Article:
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Elfriede Jelinek

From Wikipedia, the free encyclopedia

Elfriede Jelinek
Elfriede Jelinek in 2004
Elfriede Jelinek in 2004
Born (1946-10-20) 20 October 1946 (age 74)
Mürzzuschlag, Styria, Austria
Occupationplaywright, novelist
NationalityAustrian
GenreFeminism, social criticism, postdramatic theatre
Notable worksThe Piano Teacher, Die Kinder der Toten, Greed, Lust
Notable awardsNobel Prize in Literature
2004
Years active1963–present

Signature

Elfriede Jelinek (German: [ɛlˈfʁiːdə ˈjɛlinɛk]; born 20 October 1946) is an Austrian playwright and novelist. She was awarded the Nobel Prize in Literature in 2004 for her "musical flow of voices and counter-voices in novels and plays that, with extraordinary linguistic zeal, reveal the absurdity of society's clichés and their subjugating power".[1]

Biography

Elfriede Jelinek was born on 20 October 1946 in Mürzzuschlag, Styria, Austria, the daughter of Olga Ilona (née Buchner), a personnel director, and Friedrich Jelinek.[2] She was raised in Vienna by her Romanian-German Catholic mother and Czech Jewish father (whose surname "Jelinek" means "little deer" in Czech).[2][3][4]

Her father was a chemist, who managed to avoid persecution during the Second World War by working in strategically important industrial production. However, many of his relatives became victims of the Holocaust. Her mother, with whom she had a strained relationship, was from a formerly prosperous Vienna family. As a child, Elfriede attended a Roman Catholic convent school in Vienna. Her mother planned a career for her as a musical "wunderkind". She was instructed in piano, organ, guitar, violin, viola, and recorder from an early age. Later, she went on to study at the Vienna Conservatory, where she graduated with an organist diploma; during this time, she tried to meet her mother's high expectations, while coping with her psychologically ill father.[5] She studied art history and theater at the University of Vienna. However, she had to discontinue her studies due to an anxiety disorder, which resulted in self-isolation at her parents' house for a year. During this time, she began serious literary work as a form of therapy. After a year, she began to feel comfortable leaving the house, often with her mother.[5] She began writing poetry at a young age. She made her literary debut with Lisas Schatten (Lisa's Shadow) in 1967, and received her first literary prize in 1969. During the 1960s, she became active politically, read a great deal, and "spent an enormous amount of time watching television".[5]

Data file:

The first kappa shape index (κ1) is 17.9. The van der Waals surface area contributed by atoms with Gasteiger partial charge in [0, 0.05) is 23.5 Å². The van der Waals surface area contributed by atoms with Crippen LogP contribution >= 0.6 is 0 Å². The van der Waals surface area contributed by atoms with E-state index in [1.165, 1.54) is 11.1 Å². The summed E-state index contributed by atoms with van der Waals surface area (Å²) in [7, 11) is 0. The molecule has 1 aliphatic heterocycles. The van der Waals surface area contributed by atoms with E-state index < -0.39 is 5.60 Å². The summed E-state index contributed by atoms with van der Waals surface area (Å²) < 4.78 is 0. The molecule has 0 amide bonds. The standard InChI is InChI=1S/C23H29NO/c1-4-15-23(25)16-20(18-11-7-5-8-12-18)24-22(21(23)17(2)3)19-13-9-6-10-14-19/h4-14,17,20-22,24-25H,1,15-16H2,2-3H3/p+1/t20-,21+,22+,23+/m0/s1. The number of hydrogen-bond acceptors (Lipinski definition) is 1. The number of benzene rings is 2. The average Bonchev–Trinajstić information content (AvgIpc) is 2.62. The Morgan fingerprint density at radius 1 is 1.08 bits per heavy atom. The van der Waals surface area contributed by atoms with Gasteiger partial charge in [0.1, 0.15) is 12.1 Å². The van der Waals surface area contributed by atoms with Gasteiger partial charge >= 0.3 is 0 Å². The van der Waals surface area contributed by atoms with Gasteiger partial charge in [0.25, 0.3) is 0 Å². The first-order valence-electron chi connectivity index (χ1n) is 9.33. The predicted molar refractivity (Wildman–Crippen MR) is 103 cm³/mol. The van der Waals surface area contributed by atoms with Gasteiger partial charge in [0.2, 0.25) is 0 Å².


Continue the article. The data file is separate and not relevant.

Marriage

She married Gottfried Hüngsberg on 12 June 1974.[6][7]

I was 27; he was 29. I knew enough men. Sexuality was, strangely, the only area where I emancipated myself early on. Our marriage takes place in two cities. It's a kind of Tale of Two Cities in the Dickensian sense. I've always commuted between Vienna and Munich. Vienna is where I've always lived because my friends are here and because I've never wanted to leave Vienna. In the end I've been caught up here. Munich is my husband's city and so I've always traveled to and from, and that's been good for our marriage.[6]

Work and political engagement

Despite the author's own differentiation from Austria (due to her criticism of Austria's Nazi past), Jelinek's writing is deeply rooted in the tradition of Austrian literature, showing the influence of Austrian writers such as Ingeborg Bachmann, Marlen Haushofer, and Robert Musil.[8]

Jelinek's political positions, in particular her feminist stance and her Communist Party affiliations, are of vital importance to any assessment of her work. They are also a part of the reason for the controversy directed at Jelinek and her work. Editor Friederike Eigler states that Jelinek has three major and inter-related "targets" in her writing: what she views as capitalist consumer society and its commodification of all human beings and relationships, what she views as the remnants of Austria's fascist past in public and private life, and what she views as the systematic exploitation and oppression of women in a capitalist-patriarchal society.[9]

Work

Jelinek's output has included radio plays, poetry, theatre texts, polemical essays, anthologies, novels, translations, screenplays, musical compositions, libretti and ballets, film and video art.[10] Jelinek's work is multi-faceted, and highly controversial. It has been praised and condemned by leading literary critics.[11] In the wake of the Fritzl case, for example, she was accused of "executing 'hysterical' portraits of Austrian perversity".[12] Likewise, her political activism has encountered divergent and often heated reactions. Despite the controversy surrounding her work, Jelinek has won many distinguished awards; among them are the Georg Büchner Prize in 1998; the Mülheim Dramatists Prize in 2002 and 2004; the Franz Kafka Prize in 2004; and the Nobel Prize in Literature, also in 2004.[11]